Quantcast
Last updated on April 18, 2014 at 1:21 EDT

Latest Puppis A Stories

A Star Explodes, Turns Inside-Out
2012-04-02 06:01:15

[ Watch the Video ] A new X-ray study of the remains of an exploded star indicates that the supernova that disrupted the massive star may have turned it inside out in the process. Using very long observations of Cassiopeia A (or Cas A), a team of scientists has mapped the distribution of elements in the supernova remnant in unprecedented detail. This information shows where the different layers of the pre-supernova star are located three hundred years after the explosion, and provides...

IMAGE: Remnant Of An Explosion With A Powerful Kick?
2012-02-02 13:47:04

Vital clues about the devastating ends to the lives of massive stars can be found by studying the aftermath of their explosions. In its more than twelve years of science operations, NASA's Chandra X-ray Observatory has studied many of these supernova remnants sprinkled across the Galaxy. The latest example of this important investigation is Chandra's new image of the supernova remnant known as G350.1+0.3. This stellar debris field is located some 14,700 light years from the Earth toward...

WISE Images Supernova's Rose
2011-12-12 07:10:26

About 3,700 years ago, people on Earth would have seen a brand-new bright star in the sky. It slowly dimmed out of sight and was eventually forgotten, until modern astronomers later found its remains, called Puppis A. In this new image from NASA's Wide-field Infrared Survey Explorer (WISE), Puppis A looks less like the remains of a supernova explosion and more like a red rose. Puppis A (pronounced PUP-pis) was formed when a massive star ended its life in a supernova, the most brilliant and...

Chandra Images Middle-Aged Supernova Remnant
2011-10-13 04:09:51

G299.2-2.9 is an intriguing supernova remnant found about 16,000 light years away in the Milky Way galaxy. Evidence points to G299.2-2.9 being the remains of a Type Ia supernova, where a white dwarf has grown sufficiently massive to cause a thermonuclear explosion. Because it is older than most supernova remnants caused by these explosions, at an age of about 4,500 years, G299.2-2.9 provides astronomers with an excellent opportunity to study how these objects evolve over time. It also...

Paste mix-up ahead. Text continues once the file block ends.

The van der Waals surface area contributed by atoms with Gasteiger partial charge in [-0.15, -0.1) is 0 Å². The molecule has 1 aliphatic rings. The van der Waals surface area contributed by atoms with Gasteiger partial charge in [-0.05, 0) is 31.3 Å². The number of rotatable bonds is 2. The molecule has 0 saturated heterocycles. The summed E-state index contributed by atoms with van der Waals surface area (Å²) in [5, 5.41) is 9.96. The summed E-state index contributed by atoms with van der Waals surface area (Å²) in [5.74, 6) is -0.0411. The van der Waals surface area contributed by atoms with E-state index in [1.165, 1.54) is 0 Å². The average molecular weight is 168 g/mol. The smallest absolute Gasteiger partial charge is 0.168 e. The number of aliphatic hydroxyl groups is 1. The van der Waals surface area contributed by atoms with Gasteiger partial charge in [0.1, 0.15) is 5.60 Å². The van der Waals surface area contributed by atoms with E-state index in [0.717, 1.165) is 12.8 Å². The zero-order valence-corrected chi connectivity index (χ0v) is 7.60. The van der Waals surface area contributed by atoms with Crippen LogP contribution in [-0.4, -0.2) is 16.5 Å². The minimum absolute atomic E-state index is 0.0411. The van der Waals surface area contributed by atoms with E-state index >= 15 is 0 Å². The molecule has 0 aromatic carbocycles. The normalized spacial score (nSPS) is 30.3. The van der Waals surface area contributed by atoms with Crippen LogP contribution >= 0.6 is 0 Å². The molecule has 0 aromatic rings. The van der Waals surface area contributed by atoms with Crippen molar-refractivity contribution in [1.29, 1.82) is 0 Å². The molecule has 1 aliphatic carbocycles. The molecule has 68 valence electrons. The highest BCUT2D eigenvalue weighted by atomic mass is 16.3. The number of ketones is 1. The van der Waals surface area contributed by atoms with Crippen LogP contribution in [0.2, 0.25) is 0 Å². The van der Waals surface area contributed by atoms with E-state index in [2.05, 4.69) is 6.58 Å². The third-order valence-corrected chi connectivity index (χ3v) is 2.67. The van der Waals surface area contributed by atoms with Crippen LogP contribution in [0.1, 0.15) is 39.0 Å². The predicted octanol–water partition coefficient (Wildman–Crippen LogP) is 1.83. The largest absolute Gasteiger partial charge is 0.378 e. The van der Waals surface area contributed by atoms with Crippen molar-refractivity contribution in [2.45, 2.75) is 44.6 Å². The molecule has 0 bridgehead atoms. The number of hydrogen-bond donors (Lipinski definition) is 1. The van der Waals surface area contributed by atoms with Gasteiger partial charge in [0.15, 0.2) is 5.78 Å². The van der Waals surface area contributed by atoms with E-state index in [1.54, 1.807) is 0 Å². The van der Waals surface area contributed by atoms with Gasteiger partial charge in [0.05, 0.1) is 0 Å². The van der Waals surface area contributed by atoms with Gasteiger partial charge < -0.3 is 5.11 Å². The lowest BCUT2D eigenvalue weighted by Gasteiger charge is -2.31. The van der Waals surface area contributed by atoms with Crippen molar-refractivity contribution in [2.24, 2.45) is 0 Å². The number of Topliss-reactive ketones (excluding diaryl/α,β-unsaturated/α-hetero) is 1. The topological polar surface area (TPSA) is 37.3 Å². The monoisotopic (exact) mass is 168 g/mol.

a61aa25bfcc67efc05adb5b8441875b21
2009-06-09 13:10:00

A new image from NASA's Chandra X-ray Observatory shows a supernova remnant with a different look. This object, known as SNR 0104-72.3 (SNR 0104 for short), is in the Small Magellanic Cloud, a small neighboring galaxy to the Milky Way. Astronomers think that SNR 0104 is the remains of a so-called Type Ia supernova caused by the thermonuclear explosion of a white dwarf. In this composite made of X-rays from Chandra shown in purple and infrared data from Spitzer shown in green and red, SNR 0104...

7dd1afa93822d1c87073ac065d85e73d1
2007-11-28 16:25:00

One of the fastest moving stars ever seen has been discovered with NASA's Chandra X-ray Observatory. This cosmic cannonball is challenging theories to explain its blistering speed. Astronomers used Chandra to observe a neutron star, known as RX J0822-4300, over a period of about five years. During that span, three Chandra observations clearly show the neutron star moving away from the center of the Puppis A supernova remnant. This remnant is the stellar debris field created during the same...